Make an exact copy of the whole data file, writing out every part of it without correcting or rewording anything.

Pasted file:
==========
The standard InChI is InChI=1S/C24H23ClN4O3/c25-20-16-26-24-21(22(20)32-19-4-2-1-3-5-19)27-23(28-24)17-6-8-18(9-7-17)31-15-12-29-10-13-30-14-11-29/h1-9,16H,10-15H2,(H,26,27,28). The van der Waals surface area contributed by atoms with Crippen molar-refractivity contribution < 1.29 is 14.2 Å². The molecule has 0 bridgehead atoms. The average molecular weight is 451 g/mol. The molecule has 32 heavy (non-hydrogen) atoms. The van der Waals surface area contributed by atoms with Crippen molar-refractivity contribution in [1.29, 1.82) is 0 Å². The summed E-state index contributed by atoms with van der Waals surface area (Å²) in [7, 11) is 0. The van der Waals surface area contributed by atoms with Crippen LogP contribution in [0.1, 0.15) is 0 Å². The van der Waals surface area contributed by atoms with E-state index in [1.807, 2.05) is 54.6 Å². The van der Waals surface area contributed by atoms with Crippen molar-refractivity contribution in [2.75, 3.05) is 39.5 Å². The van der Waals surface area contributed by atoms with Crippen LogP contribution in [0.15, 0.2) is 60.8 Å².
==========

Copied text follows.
The standard InChI is InChI=1S/C24H23ClN4O3/c25-20-16-26-24-21(22(20)32-19-4-2-1-3-5-19)27-23(28-24)17-6-8-18(9-7-17)31-15-12-29-10-13-30-14-11-29/h1-9,16H,10-15H2,(H,26,27,28). The van der Waals surface area contributed by atoms with Crippen molar-refractivity contribution < 1.29 is 14.2 Å². The molecule has 0 bridgehead atoms. The average molecular weight is 451 g/mol. The molecule has 32 heavy (non-hydrogen) atoms. The van der Waals surface area contributed by atoms with Crippen molar-refractivity contribution in [1.29, 1.82) is 0 Å². The summed E-state index contributed by atoms with van der Waals surface area (Å²) in [7, 11) is 0. The van der Waals surface area contributed by atoms with Crippen LogP contribution in [0.1, 0.15) is 0 Å². The van der Waals surface area contributed by atoms with E-state index in [1.807, 2.05) is 54.6 Å². The van der Waals surface area contributed by atoms with Crippen molar-refractivity contribution in [2.75, 3.05) is 39.5 Å². The van der Waals surface area contributed by atoms with Crippen LogP contribution in [0.15, 0.2) is 60.8 Å².